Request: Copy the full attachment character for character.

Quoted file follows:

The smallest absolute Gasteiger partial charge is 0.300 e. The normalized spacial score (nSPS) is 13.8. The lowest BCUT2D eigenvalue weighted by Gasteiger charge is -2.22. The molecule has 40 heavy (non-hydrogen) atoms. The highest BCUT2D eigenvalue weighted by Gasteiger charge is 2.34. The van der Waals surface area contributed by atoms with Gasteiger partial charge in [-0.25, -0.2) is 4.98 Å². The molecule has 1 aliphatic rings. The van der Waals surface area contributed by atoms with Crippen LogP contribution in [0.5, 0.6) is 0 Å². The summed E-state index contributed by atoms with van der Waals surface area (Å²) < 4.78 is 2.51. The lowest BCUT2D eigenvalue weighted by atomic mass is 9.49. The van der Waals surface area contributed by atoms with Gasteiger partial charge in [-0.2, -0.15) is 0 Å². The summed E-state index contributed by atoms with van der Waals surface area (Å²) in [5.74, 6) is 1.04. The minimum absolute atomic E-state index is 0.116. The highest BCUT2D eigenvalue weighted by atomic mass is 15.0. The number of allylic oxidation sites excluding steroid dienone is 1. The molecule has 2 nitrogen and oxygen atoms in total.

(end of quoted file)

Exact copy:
The smallest absolute Gasteiger partial charge is 0.300 e. The normalized spacial score (nSPS) is 13.8. The lowest BCUT2D eigenvalue weighted by Gasteiger charge is -2.22. The molecule has 40 heavy (non-hydrogen) atoms. The highest BCUT2D eigenvalue weighted by Gasteiger charge is 2.34. The van der Waals surface area contributed by atoms with Gasteiger partial charge in [-0.25, -0.2) is 4.98 Å². The molecule has 1 aliphatic rings. The van der Waals surface area contributed by atoms with Crippen LogP contribution in [0.5, 0.6) is 0 Å². The summed E-state index contributed by atoms with van der Waals surface area (Å²) < 4.78 is 2.51. The lowest BCUT2D eigenvalue weighted by atomic mass is 9.49. The van der Waals surface area contributed by atoms with Gasteiger partial charge in [-0.2, -0.15) is 0 Å². The summed E-state index contributed by atoms with van der Waals surface area (Å²) in [5.74, 6) is 1.04. The minimum absolute atomic E-state index is 0.116. The highest BCUT2D eigenvalue weighted by atomic mass is 15.0. The number of allylic oxidation sites excluding steroid dienone is 1. The molecule has 2 nitrogen and oxygen atoms in total.